sat 22/06/2024

Royal Northern Sinfonia, Sage Gateshead online review – a grab bag of players’ favourites | reviews, news & interviews

Royal Northern Sinfonia, Sage Gateshead online review – a grab bag of players’ favourites

Royal Northern Sinfonia, Sage Gateshead online review – a grab bag of players’ favourites

Piazzolla the centrepiece of an imaginative and varied programme

The Royal Northern Sinfonia play Haydn's Sinfonia Concertante

The Royal Northern Sinfonia handed its players artistic control of the programme for this livestream from the Sage, Gateshead and if the result lacked coherence it certainly had the variety and diversity missing from the Wigmore Hall Nash Ensemble recital I reviewed last month.

Centred around Piazzolla’s popular Estaciones Porteñas, in the composer’s centenary year, it also featured music by Germaine Tailleferre, Daniel Kidane, Dobrinka Tabakova and – incongruously – Haydn. But if the latter’s Sinfonia Concertante felt like an interloper from another programme, a breezy and generous-spirited performance went a good way to dispelling doubts.

Piazzolla’s Four Seasons of Buenos Aires were not conceived as a sequence, so it made sense to scatter the movements throughout the programme. There are also benefits given the diminishing returns in Piazzolla’s somewhat samey nuevo tango style, although the Seasons are as varied as anything of his. He is also very conducive to rescoring: like Bach, something essential about his music survives the process. Here the original quintet scoring became solo violin and string orchestra, which offered more heft and depth, and a bed of support for the virtuosity of the solo part.Violinist Marie Schreer with the Royal Northern SinfoniaThe solos were shared between four violinists of the orchestra, who all shone in their different ways. Marie Schreer (pictured above) had swagger and a gutsy sound, Gaëlle-Anne Michel revelled in the soured and twisted quotes from Vivaldi, Katarina Nazarova showed quicksilver wit in her extended cadenza and Alanna Tonetti-Tieppo played with humility and tender sincerity. The orchestra were at times percussive, meaty, sultry and – important word in the world of tango – passionate.

Starting with Dobrinka Tabakova’s Organum Light was a strange choice – its icy detachment would have had more impact coming after the Piazzolla. With the string quintet strikingly vibrato-less in hymn-like parallelisms with more than a hint of Arvo Pärt, this ritualistic, impassive music made a strong impression. As did, on a smaller canvas, Germaine Tailleferre’s understated clarinet sonata, played lovingly by Jessica Lee (pictured below). It’s not a piece I know, by a composer I should know better, but was languid and slightly bluesy, with a distinct French accent.Jessica Lee, clarinettist of the Royal Northern SinfoniaDaniel Kidane’s Towards Resolution also left me wanting more. In a mere three minutes he re-imagined a Purcell fantasia in clusters of descending notes, essentially static but with glissandos and tremolos disturbing the surface. Like the Tabakova it has a slightly distant demeanour, but complete conviction and a sense of being bigger than itself.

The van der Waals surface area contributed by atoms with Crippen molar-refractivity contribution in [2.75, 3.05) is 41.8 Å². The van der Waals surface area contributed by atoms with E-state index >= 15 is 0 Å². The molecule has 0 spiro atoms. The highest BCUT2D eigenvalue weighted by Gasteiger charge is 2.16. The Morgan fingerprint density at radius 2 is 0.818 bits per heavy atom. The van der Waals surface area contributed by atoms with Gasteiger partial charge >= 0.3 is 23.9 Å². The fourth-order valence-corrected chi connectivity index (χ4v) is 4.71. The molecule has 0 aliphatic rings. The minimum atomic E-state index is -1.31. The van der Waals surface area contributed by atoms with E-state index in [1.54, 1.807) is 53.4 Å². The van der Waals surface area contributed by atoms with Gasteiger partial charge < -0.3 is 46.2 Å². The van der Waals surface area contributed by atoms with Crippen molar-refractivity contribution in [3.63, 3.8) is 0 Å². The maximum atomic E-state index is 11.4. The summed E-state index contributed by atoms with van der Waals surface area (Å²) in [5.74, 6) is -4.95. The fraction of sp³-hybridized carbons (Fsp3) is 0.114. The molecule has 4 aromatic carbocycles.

The Haydn Sinfonia Concertante for violin, cello, oboe and bassoon didn’t really belong in this company and represented quite a stylistic jolt. Enjoyable as it was, I would rather have had something longer by Kidane or Tailleferre. But the playing was zesty and full of fun – Haydn is perhaps of all the great composers the one you’d like to have a beer with, based on music like this. Alexandra Raikhlina directed impressively from the violin, particularly the tricky recitative sections of the final movement. Steffan Morris took his second solo of the evening, after a touching solo in the Piazzolla. But the heard of the piece was the reedy athleticism of oboist Michael O’Donnell and bassoonist Stephen Reay. The interplay between the soloists at the end was Haydn playing to the crowd in the best sense – and it is now not too long before there will be an actual crowd to play to.


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